Suppose you have interactions with people in the course of running your business. In that case, it will cover injuries to anyone, and to their property while it is in your care.
There are three types of risks that are typically covered by a public liability policy:
- Compensatory damages: damage or losses clients claim to have suffered as a result of your tennis instruction. They may also be able to claim for future losses that they might suffer resulting from an injury.
- General damages: indirect losses suffered by the injured party, such as “pain and suffering” or “mental anguish”.
- Legal costs associated with your defense of a lawsuit related to the claim.
Public liability insurance helps protect you and your business from claims in case there’s some accidental bodily injury or property damage to some third party.
‘Third party’ means some person who is not directly associated with you (such as a family member) or your business (such as an employee).
In the case of property, it means something that does not belong to you but is temporarily under your control.
Basically, the need for public liability is relatively straightforward.
If there is any chance a customer, visitor or passer-by could be injured or have their property damaged and could then claim that this happened due to your work, you need public liability insurance.
What liability does a Public Liability insurance cover?
Bodily injury: it covers expenses if someone is injured or dies. A typical example is if someone trips and falls when stepping over a broken step coming onto your court. They can sue for medical expenses, and even for long-term effects if serious injury was caused.
Property damage: it covers damage to a third party’s property. Let’s say you are training a group of amateur players on a hired court.
If a few of them go into the clubhouse without your knowledge, and break some glass trophy cabinets, your policy would help cover the cost of repairing the cabinets, or paying out the value claimed by the customer for anything destroyed.
Legal expenses: covers the cost of an attorney who represents your business in a lawsuit brought by anyone claiming some form of accidental damage or injury in the course of your work.
Make sure that your public liability policy offers these fundamental covers:
Damage to third-party property
The most common claims are made for property damage. This can be damage caused by you, your employees or anyone under your supervision.
Trips, slips and falls
This is the nightmare scenario for anyone in this line of business. Players are especially subject to slipping, tripping or falling resulting in an injury.
For example, your court was earlier soaked by a rainstorm and hasn’t yet dried thoroughly. If anyone slips and breaks a leg, they can make a claim. The court may well find you were liable and you’ll find yourself subject to an expensive settlement.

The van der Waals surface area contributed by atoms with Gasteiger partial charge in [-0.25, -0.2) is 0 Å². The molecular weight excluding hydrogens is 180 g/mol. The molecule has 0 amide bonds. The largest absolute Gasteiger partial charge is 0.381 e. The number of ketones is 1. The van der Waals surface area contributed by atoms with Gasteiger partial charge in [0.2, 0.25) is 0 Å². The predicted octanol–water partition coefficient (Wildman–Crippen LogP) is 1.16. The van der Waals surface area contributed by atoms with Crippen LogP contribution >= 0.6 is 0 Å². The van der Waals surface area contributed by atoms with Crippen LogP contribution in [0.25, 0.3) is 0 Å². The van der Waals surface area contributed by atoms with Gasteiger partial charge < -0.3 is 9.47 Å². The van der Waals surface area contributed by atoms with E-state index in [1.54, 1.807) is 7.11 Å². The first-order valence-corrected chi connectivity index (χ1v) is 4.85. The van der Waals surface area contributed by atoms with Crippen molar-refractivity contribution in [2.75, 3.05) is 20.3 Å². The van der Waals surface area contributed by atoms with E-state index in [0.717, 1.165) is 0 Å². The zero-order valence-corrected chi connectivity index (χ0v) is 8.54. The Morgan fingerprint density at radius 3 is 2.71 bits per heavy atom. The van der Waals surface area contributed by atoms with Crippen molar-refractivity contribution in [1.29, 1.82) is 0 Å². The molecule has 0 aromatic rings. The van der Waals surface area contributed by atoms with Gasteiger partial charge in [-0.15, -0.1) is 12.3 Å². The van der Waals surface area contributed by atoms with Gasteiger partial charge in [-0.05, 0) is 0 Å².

You have ‘a duty of care’ so that training facilities are kept as a safe environment for your customers and the general public.
Suppose someone visiting your court or changerooms sustains an injury caused by disrepair, like a loose floorboard, a chipped tile or broken step. In that case, you could be held liable. The same as for a fall, you could be dragged into court, and face unknown penalties and legal costs.
Suppose a member of the public or a customer is injured by something lying around or projecting into the open space, like a sliver of glass or a rough nail. In that case, you could be faced with a costly claim.
Professional Liability Insurance – also called Professional Indemnity or Error & Omissions insurance.
The sports world today has become a highly litigious environment.
This makes it essential for service providers to get protection in case customers allege acts involving negligence, errors, or omissions.
If the matter turns into a lawsuit, even if the final decision goes your way, the cost of defense can be substantial, and the impact on your reputation can be damaging.
You should consider purchasing Error & Omission insurance because in your business you offer professional advice to clients and maybe even contractual services if you’re dealing with professional players.
If you or your business provides these professional services, you need professional E&O coverage because these services come with risks.
You could be held liable for:
- breach of contract
- providing incomplete work
- providing substandard work
- work errors or oversights
- missing deadlines
If your customer claims that any of these resulted in financial losses or reputational damage for them, then they could sue to recover from you all damages.